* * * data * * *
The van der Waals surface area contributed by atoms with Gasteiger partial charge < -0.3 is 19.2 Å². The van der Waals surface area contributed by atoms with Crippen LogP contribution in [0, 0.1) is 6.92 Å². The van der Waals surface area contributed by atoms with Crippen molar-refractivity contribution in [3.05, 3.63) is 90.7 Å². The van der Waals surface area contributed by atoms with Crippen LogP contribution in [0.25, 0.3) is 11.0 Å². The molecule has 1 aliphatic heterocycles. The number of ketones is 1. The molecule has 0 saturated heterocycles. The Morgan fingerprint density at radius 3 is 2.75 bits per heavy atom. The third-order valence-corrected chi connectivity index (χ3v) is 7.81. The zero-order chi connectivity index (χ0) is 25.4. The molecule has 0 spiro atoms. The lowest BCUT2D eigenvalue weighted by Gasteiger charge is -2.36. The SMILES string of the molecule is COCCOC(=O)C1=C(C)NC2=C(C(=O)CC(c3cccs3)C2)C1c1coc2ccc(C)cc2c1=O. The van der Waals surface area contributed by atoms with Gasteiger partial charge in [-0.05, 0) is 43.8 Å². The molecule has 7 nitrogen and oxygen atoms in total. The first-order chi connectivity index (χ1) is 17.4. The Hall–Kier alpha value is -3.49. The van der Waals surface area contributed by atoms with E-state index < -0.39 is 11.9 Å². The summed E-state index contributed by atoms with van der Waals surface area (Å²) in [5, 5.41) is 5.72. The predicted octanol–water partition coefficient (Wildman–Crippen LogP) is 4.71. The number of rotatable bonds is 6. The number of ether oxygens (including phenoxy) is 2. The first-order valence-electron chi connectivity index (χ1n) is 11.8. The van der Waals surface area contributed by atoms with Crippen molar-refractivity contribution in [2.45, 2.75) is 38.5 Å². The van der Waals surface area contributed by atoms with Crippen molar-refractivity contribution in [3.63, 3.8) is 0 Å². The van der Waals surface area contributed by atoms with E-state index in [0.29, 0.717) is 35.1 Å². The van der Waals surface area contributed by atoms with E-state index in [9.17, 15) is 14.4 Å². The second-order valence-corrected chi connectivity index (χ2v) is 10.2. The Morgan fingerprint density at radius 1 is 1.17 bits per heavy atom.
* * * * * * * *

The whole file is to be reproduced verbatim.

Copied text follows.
The van der Waals surface area contributed by atoms with Gasteiger partial charge < -0.3 is 19.2 Å². The van der Waals surface area contributed by atoms with Crippen LogP contribution in [0, 0.1) is 6.92 Å². The van der Waals surface area contributed by atoms with Crippen molar-refractivity contribution in [3.05, 3.63) is 90.7 Å². The van der Waals surface area contributed by atoms with Crippen LogP contribution in [0.25, 0.3) is 11.0 Å². The molecule has 1 aliphatic heterocycles. The number of ketones is 1. The molecule has 0 saturated heterocycles. The Morgan fingerprint density at radius 3 is 2.75 bits per heavy atom. The third-order valence-corrected chi connectivity index (χ3v) is 7.81. The zero-order chi connectivity index (χ0) is 25.4. The molecule has 0 spiro atoms. The lowest BCUT2D eigenvalue weighted by Gasteiger charge is -2.36. The SMILES string of the molecule is COCCOC(=O)C1=C(C)NC2=C(C(=O)CC(c3cccs3)C2)C1c1coc2ccc(C)cc2c1=O. The van der Waals surface area contributed by atoms with Gasteiger partial charge in [-0.05, 0) is 43.8 Å². The molecule has 7 nitrogen and oxygen atoms in total. The first-order chi connectivity index (χ1) is 17.4. The Hall–Kier alpha value is -3.49. The van der Waals surface area contributed by atoms with E-state index < -0.39 is 11.9 Å². The summed E-state index contributed by atoms with van der Waals surface area (Å²) in [5, 5.41) is 5.72. The predicted octanol–water partition coefficient (Wildman–Crippen LogP) is 4.71. The number of rotatable bonds is 6. The number of ether oxygens (including phenoxy) is 2. The first-order valence-electron chi connectivity index (χ1n) is 11.8. The van der Waals surface area contributed by atoms with Crippen molar-refractivity contribution in [2.45, 2.75) is 38.5 Å². The van der Waals surface area contributed by atoms with Crippen molar-refractivity contribution in [3.63, 3.8) is 0 Å². The van der Waals surface area contributed by atoms with E-state index in [0.29, 0.717) is 35.1 Å². The van der Waals surface area contributed by atoms with E-state index in [9.17, 15) is 14.4 Å². The second-order valence-corrected chi connectivity index (χ2v) is 10.2. The Morgan fingerprint density at radius 1 is 1.17 bits per heavy atom.